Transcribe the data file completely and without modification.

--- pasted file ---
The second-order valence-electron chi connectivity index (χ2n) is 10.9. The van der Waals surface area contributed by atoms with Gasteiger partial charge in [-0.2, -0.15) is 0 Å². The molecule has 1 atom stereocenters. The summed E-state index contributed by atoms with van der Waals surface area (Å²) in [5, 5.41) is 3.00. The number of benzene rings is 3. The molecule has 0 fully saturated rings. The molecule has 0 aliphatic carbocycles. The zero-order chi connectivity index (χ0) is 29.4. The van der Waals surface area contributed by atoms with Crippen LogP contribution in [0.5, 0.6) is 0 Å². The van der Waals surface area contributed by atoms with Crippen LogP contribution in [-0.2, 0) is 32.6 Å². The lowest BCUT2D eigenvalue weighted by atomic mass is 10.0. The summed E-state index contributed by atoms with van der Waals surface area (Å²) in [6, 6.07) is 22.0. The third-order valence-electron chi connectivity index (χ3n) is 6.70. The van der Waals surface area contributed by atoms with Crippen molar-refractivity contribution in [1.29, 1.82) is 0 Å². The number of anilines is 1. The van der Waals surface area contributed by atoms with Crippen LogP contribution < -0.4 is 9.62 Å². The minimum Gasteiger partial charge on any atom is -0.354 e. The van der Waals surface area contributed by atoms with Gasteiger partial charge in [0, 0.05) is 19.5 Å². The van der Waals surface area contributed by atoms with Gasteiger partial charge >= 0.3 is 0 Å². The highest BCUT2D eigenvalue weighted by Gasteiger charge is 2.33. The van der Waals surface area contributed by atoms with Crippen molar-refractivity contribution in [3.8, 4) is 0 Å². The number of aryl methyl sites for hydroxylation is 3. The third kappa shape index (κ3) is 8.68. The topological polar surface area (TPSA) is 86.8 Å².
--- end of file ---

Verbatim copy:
The second-order valence-electron chi connectivity index (χ2n) is 10.9. The van der Waals surface area contributed by atoms with Gasteiger partial charge in [-0.2, -0.15) is 0 Å². The molecule has 1 atom stereocenters. The summed E-state index contributed by atoms with van der Waals surface area (Å²) in [5, 5.41) is 3.00. The number of benzene rings is 3. The molecule has 0 fully saturated rings. The molecule has 0 aliphatic carbocycles. The zero-order chi connectivity index (χ0) is 29.4. The van der Waals surface area contributed by atoms with Crippen LogP contribution in [0.5, 0.6) is 0 Å². The van der Waals surface area contributed by atoms with Crippen LogP contribution in [-0.2, 0) is 32.6 Å². The lowest BCUT2D eigenvalue weighted by atomic mass is 10.0. The summed E-state index contributed by atoms with van der Waals surface area (Å²) in [6, 6.07) is 22.0. The third-order valence-electron chi connectivity index (χ3n) is 6.70. The van der Waals surface area contributed by atoms with Crippen molar-refractivity contribution in [1.29, 1.82) is 0 Å². The number of anilines is 1. The van der Waals surface area contributed by atoms with Crippen LogP contribution < -0.4 is 9.62 Å². The minimum Gasteiger partial charge on any atom is -0.354 e. The van der Waals surface area contributed by atoms with Gasteiger partial charge in [0, 0.05) is 19.5 Å². The van der Waals surface area contributed by atoms with Gasteiger partial charge >= 0.3 is 0 Å². The highest BCUT2D eigenvalue weighted by Gasteiger charge is 2.33. The van der Waals surface area contributed by atoms with Crippen molar-refractivity contribution in [3.8, 4) is 0 Å². The number of aryl methyl sites for hydroxylation is 3. The third kappa shape index (κ3) is 8.68. The topological polar surface area (TPSA) is 86.8 Å².